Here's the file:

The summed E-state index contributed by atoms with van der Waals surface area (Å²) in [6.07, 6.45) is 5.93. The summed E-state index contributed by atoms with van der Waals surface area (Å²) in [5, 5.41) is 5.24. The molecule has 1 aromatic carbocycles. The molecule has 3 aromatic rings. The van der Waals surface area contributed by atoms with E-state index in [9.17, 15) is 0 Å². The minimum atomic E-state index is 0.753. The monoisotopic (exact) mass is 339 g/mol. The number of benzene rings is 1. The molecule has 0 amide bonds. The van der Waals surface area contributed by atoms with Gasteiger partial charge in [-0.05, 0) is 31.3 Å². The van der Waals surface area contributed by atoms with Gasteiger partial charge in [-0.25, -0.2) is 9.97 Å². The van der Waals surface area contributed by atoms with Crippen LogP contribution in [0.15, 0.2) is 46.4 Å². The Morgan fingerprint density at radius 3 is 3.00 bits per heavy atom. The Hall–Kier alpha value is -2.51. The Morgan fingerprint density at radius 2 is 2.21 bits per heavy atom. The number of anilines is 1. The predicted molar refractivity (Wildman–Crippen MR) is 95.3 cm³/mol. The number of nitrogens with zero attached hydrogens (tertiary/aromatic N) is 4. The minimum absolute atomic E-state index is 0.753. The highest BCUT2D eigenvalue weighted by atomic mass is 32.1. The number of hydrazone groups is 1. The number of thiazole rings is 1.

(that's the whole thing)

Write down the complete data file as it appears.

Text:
The summed E-state index contributed by atoms with van der Waals surface area (Å²) in [6.07, 6.45) is 5.93. The summed E-state index contributed by atoms with van der Waals surface area (Å²) in [5, 5.41) is 5.24. The molecule has 1 aromatic carbocycles. The molecule has 3 aromatic rings. The van der Waals surface area contributed by atoms with E-state index in [9.17, 15) is 0 Å². The minimum atomic E-state index is 0.753. The monoisotopic (exact) mass is 339 g/mol. The number of benzene rings is 1. The molecule has 0 amide bonds. The van der Waals surface area contributed by atoms with Gasteiger partial charge in [-0.05, 0) is 31.3 Å². The van der Waals surface area contributed by atoms with Gasteiger partial charge in [-0.25, -0.2) is 9.97 Å². The van der Waals surface area contributed by atoms with Crippen LogP contribution in [0.15, 0.2) is 46.4 Å². The Morgan fingerprint density at radius 3 is 3.00 bits per heavy atom. The Hall–Kier alpha value is -2.51. The Morgan fingerprint density at radius 2 is 2.21 bits per heavy atom. The number of anilines is 1. The predicted molar refractivity (Wildman–Crippen MR) is 95.3 cm³/mol. The number of nitrogens with zero attached hydrogens (tertiary/aromatic N) is 4. The minimum absolute atomic E-state index is 0.753. The highest BCUT2D eigenvalue weighted by atomic mass is 32.1. The number of hydrazone groups is 1. The number of thiazole rings is 1.